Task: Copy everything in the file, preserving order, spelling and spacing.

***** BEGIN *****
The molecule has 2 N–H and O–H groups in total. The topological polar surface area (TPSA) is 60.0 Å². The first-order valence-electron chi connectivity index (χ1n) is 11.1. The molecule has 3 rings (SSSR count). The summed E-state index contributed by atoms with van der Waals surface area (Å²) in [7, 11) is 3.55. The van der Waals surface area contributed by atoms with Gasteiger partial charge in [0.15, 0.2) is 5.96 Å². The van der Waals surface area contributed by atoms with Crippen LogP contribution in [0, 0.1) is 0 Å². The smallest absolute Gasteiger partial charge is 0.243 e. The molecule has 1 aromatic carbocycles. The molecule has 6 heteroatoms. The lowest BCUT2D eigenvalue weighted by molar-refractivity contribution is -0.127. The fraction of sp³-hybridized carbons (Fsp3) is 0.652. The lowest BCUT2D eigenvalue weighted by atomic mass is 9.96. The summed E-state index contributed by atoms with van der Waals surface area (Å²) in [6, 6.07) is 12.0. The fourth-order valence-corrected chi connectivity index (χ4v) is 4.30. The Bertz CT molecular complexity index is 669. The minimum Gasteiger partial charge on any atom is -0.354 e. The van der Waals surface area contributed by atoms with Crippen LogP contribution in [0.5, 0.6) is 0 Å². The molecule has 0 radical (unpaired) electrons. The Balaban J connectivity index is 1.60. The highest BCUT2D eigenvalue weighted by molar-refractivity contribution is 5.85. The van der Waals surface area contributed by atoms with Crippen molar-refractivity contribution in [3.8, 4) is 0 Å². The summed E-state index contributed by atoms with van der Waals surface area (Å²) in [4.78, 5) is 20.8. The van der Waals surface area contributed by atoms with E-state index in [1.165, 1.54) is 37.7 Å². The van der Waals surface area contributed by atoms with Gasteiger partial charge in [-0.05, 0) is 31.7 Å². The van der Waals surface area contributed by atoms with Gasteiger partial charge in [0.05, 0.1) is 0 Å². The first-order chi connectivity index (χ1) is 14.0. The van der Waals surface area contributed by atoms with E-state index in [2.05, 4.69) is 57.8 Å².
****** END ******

The molecule has 2 N–H and O–H groups in total. The topological polar surface area (TPSA) is 60.0 Å². The first-order valence-electron chi connectivity index (χ1n) is 11.1. The molecule has 3 rings (SSSR count). The summed E-state index contributed by atoms with van der Waals surface area (Å²) in [7, 11) is 3.55. The van der Waals surface area contributed by atoms with Gasteiger partial charge in [0.15, 0.2) is 5.96 Å². The van der Waals surface area contributed by atoms with Crippen LogP contribution in [0, 0.1) is 0 Å². The smallest absolute Gasteiger partial charge is 0.243 e. The molecule has 1 aromatic carbocycles. The molecule has 6 heteroatoms. The lowest BCUT2D eigenvalue weighted by molar-refractivity contribution is -0.127. The fraction of sp³-hybridized carbons (Fsp3) is 0.652. The lowest BCUT2D eigenvalue weighted by atomic mass is 9.96. The summed E-state index contributed by atoms with van der Waals surface area (Å²) in [6, 6.07) is 12.0. The fourth-order valence-corrected chi connectivity index (χ4v) is 4.30. The Bertz CT molecular complexity index is 669. The minimum Gasteiger partial charge on any atom is -0.354 e. The van der Waals surface area contributed by atoms with Crippen LogP contribution in [0.5, 0.6) is 0 Å². The molecule has 0 radical (unpaired) electrons. The Balaban J connectivity index is 1.60. The highest BCUT2D eigenvalue weighted by molar-refractivity contribution is 5.85. The van der Waals surface area contributed by atoms with Crippen molar-refractivity contribution in [3.8, 4) is 0 Å². The summed E-state index contributed by atoms with van der Waals surface area (Å²) in [4.78, 5) is 20.8. The van der Waals surface area contributed by atoms with E-state index in [1.165, 1.54) is 37.7 Å². The van der Waals surface area contributed by atoms with Gasteiger partial charge in [-0.05, 0) is 31.7 Å². The van der Waals surface area contributed by atoms with Gasteiger partial charge in [0.05, 0.1) is 0 Å². The first-order chi connectivity index (χ1) is 14.0. The van der Waals surface area contributed by atoms with E-state index in [2.05, 4.69) is 57.8 Å².